@tampalizard My advice is to put together all documentation you have of your loved one’s MI and always keep it available and updated. In a situation where the person leaves home or requires involuntary commitment, you can try to determine who/where the person would be evaluated and YOU can give them the documentation ahead of time, or at least at the time of evaluation if you are in the same location. I have done this when our son was wandering, living out of a car, in another state and I proactively made contact with psych hospital units in FIVE different counties where I thought he might show up. And that is exactly what happened. He was committed involuntarily ONLY because of the documentation of his history.
Since then, I obtained an emergency (now permanent) legal guardianship. He was/is an adult. Absolutely worth the money on many occasions since.
I also suggest making sure that your contact information is in his wallet, in his suitcase, or somewhere you can think of, in case he is found. If his ID already shows your address, that will help.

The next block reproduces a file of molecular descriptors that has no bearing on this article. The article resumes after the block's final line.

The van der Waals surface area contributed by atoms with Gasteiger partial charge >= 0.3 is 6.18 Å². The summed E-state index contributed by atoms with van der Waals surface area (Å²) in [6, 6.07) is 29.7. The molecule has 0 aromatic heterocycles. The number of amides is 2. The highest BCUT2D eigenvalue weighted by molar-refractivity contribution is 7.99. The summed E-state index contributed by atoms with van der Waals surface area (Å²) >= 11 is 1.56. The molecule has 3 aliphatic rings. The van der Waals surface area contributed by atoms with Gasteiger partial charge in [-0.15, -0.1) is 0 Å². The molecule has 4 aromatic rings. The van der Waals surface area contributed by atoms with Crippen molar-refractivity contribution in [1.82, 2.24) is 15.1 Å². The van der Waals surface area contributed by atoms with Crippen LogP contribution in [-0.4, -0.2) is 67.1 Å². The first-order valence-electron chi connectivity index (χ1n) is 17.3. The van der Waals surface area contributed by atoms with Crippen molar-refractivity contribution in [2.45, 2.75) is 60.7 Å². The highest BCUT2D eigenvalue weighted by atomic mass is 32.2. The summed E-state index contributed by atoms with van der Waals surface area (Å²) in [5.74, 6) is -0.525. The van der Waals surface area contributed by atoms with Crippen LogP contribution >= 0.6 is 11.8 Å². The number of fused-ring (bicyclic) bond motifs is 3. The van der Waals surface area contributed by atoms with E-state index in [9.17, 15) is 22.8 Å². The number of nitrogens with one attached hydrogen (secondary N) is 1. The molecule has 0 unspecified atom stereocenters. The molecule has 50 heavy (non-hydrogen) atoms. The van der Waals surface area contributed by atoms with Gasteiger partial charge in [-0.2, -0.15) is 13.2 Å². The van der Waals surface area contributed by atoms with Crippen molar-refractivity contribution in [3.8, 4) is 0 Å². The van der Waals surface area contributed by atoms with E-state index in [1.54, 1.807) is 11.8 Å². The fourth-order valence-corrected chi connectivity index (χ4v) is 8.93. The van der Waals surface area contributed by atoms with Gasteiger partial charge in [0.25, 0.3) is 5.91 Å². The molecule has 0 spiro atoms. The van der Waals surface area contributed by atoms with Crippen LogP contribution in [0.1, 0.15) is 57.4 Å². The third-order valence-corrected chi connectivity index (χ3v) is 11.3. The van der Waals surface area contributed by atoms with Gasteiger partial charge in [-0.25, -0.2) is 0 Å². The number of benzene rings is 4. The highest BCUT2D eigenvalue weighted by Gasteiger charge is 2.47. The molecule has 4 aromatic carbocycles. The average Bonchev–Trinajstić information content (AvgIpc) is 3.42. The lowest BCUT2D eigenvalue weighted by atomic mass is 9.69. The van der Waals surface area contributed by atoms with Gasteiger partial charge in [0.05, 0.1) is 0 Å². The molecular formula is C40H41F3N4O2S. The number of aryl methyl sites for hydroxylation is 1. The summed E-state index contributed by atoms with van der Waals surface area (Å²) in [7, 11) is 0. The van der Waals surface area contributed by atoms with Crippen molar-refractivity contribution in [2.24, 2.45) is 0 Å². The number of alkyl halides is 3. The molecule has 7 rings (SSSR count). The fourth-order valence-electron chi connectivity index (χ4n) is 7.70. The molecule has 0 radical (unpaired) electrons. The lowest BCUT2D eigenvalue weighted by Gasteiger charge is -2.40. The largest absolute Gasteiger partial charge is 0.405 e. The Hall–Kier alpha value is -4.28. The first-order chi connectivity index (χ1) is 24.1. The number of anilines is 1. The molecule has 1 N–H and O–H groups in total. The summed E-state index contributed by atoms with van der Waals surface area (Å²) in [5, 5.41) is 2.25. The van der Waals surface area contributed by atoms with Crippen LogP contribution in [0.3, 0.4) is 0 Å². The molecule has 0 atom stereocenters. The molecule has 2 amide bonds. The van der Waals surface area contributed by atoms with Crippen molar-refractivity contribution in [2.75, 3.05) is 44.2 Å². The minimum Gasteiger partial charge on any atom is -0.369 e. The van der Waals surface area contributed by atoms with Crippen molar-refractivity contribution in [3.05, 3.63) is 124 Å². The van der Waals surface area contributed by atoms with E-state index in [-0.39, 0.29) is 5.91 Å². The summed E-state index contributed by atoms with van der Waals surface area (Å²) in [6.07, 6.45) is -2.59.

And as soon as possible after you have done these things, start researching the psychology of LEAP (Listen/Empathize/Agree/Partner) which you can read about in a book called I Am Not Sick; I Don’t Need Help by Dr. Xavier Amador (referenced in many places on this site). Our pleas to do (or not do) harmful things are unlikely to make any difference if the person is completely convinced that his ideas are real. Instead, using LEAP, you would say things like “I hear you say you want to go to ______. I hear you say you are concerned about _____. Is that right?” You may be surprised how listening and acknowledging what the person is saying (without agreeing with those thoughts) will get the person to change his attitude. Don’t we all want to be heard? I can’t explain it all here. You have to read the book. I have used it and it has definitely helped us.
You are cared about.